Already hundreds of wildfires annually in the Netherlands

Source(s): Deltares
Upload your content
Bushfire, Australia
Bert Knottenbeld/flickr (CC BY-SA 2.0)

The Netherlands has hundreds of wildfires every year. They are often small but the potential consequences are significant. A group of researchers led by Wageningen University & Research, working with wildfire experts from Deltares, the Dutch Fire Department, and the Spanish company Technosylva, has drawn up an overview of the numbers and impact of wildfires in the Netherlands for the first time since 1994, when official registration stopped.

The experts say that this is needed on a structural basis: ‘To adapt to a future with wildfires, it is essential to have data about the events and establish a picture of the consequences,’ says Margreet van Marle, expert on wildfires and climate resilience.

Between 2017 and 2022, experts recorded 3667 wildfires in the Netherlands. An average of 405 hectares goes up in flames every year. Wildfires are more common on heathland than in woodland, and they are most common in spring and in dry summers, as in 2018 and 2022. Almost all of them are caused by humans, either deliberately or inadvertently. It is striking that most fires start on a Sunday. Annual firefighting and restoration expenses are estimated at about € 2.7 million.

Only 0.2% of wildfires identified

The vast majority of fires are small, especially in comparison with southern countries such as Spain, Portugal and Greece. So small, in fact, that they are not identified by the satellites used for international records. ‘But that doesn’t mean they aren’t there,’ says Cathelijne Stoof, wildfire expert at WUR. Satellites ‘see’ wildfires covering 30 hectares and more, while the average wildfire in the Netherlands covers 1.5 hectares. This means that only 0.2% of all wildfires in the Netherlands are recorded in the European satellite database. Many countries supplement this database with data from the ground. The Netherlands does not. ‘The number of wildfires in our country is therefore greatly underestimated, even though our analysis of recent fire history shows that they can result in challenges and problems,’ says Stoof.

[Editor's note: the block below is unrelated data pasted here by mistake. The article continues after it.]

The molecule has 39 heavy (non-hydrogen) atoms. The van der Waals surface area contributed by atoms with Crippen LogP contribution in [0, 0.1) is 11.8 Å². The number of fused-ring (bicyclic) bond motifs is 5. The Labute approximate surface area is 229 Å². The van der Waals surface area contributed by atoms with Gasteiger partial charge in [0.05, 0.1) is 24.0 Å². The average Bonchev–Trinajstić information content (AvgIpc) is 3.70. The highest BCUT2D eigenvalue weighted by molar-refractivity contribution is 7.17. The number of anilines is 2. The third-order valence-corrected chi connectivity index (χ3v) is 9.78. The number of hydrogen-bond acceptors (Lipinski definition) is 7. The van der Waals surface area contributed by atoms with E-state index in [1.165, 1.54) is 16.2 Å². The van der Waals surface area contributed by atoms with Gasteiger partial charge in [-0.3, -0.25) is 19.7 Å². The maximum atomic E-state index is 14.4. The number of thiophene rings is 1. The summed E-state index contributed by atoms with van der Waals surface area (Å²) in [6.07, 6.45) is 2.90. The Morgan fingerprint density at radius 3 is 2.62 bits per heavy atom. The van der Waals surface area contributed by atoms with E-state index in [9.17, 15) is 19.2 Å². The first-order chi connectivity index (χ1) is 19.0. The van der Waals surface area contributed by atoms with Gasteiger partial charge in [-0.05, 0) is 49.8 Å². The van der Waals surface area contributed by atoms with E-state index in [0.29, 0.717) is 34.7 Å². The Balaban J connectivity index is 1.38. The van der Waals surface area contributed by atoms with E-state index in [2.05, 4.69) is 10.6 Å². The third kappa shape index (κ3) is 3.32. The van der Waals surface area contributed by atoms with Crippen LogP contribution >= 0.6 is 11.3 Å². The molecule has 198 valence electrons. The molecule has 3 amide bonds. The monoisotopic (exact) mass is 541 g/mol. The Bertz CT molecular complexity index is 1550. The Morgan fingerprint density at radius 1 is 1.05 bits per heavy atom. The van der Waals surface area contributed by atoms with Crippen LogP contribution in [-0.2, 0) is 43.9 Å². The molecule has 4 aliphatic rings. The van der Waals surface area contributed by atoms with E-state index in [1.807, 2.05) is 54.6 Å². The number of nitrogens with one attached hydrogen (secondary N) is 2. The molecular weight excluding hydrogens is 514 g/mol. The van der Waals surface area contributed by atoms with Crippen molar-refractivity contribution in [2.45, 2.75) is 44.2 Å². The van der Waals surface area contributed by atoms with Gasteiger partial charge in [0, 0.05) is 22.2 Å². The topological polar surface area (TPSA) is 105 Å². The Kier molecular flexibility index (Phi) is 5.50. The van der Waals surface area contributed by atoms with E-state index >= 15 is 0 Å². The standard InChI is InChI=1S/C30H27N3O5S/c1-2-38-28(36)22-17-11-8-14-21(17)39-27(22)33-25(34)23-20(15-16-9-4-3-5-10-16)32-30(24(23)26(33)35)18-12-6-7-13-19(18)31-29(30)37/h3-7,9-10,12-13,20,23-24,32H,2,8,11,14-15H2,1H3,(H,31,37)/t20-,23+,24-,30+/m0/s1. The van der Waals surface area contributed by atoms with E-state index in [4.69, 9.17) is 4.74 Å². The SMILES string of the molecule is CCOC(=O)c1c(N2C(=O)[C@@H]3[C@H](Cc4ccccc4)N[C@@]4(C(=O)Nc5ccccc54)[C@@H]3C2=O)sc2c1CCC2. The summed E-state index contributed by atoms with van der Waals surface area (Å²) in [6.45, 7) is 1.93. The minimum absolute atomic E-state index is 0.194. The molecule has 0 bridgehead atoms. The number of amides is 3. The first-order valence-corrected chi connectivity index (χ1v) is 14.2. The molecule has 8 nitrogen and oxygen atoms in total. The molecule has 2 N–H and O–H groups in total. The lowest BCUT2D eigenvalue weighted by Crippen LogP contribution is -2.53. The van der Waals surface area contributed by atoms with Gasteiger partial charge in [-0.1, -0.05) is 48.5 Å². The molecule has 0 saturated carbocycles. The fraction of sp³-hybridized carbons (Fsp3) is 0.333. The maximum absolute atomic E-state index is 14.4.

Low level of awareness

To draw up an informed action perspective for government authorities, fire departments and area managers, it must be possible to provide a quantitative indication of the consequences of wildfires. With the aim of establishing a clearer picture of the effects of wildfires in the Netherlands, wildfire experts went further back in time. They found numerous examples of firefighters who had to flee for their lives, homes burned, and evacuations of villages, nursing homes, camping sites and even prisons. In fact, 31 people have died from wildfires since 1833, with the most recent casualty in 2021.

Furthermore, studies of blockages of major roads (in Dutch) show that roadside fires alone can currently inflict several hundreds of thousands of euros in repair and delay costs. The costs for society are expected to increase rapidly under the impact of climate change.  We can take anticipatory action based on more knowledge about wildfire risks (including the quantification of the causes and consequences) in order to arrive at an informed action perspective.

We live in a densely populated country where the levels of awareness and preparation are low. Every fire can represent a challenge but they remain incidents until you start collecting data structurally. Only then do you see patterns that can help with integrated fire management in which all factors are addressed, from landscaping to smart firefighting.

Fire statistics

The experts are calling for a return to the situation before 1994 when data about wildfires were collected on structural basis. Edwin Kok of the Netherlands Institute of Public Safety (NIPV) and the Wildfires task force says: ‘For the fire department, having the right information means we can act more effectively and safely. Until we know whether the number of fires or the intensity is increasing and which prevention measures have helped to control the fire, we cannot base our response on knowledge.'

Van Marle: ‘To adapt to a future with wildfires, it is essential to have a clear picture of the consequences such as health risks, evacuations and the failure of vital functions. At present, that is often lacking. Monitoring and proper documenting of the fires are needed to do this job properly. We can also benefit from lessons learned about flood risks.’

Explore further

Hazards Wildfire
Country and region Netherlands, the
Share this

Please note: Content is displayed as last posted by a PreventionWeb community member or editor. The views expressed therein are not necessarily those of UNDRR, PreventionWeb, or its sponsors. See our terms of use

Is this page useful?

Yes No
Report an issue on this page

Thank you. If you have 2 minutes, we would benefit from additional feedback (link opens in a new window).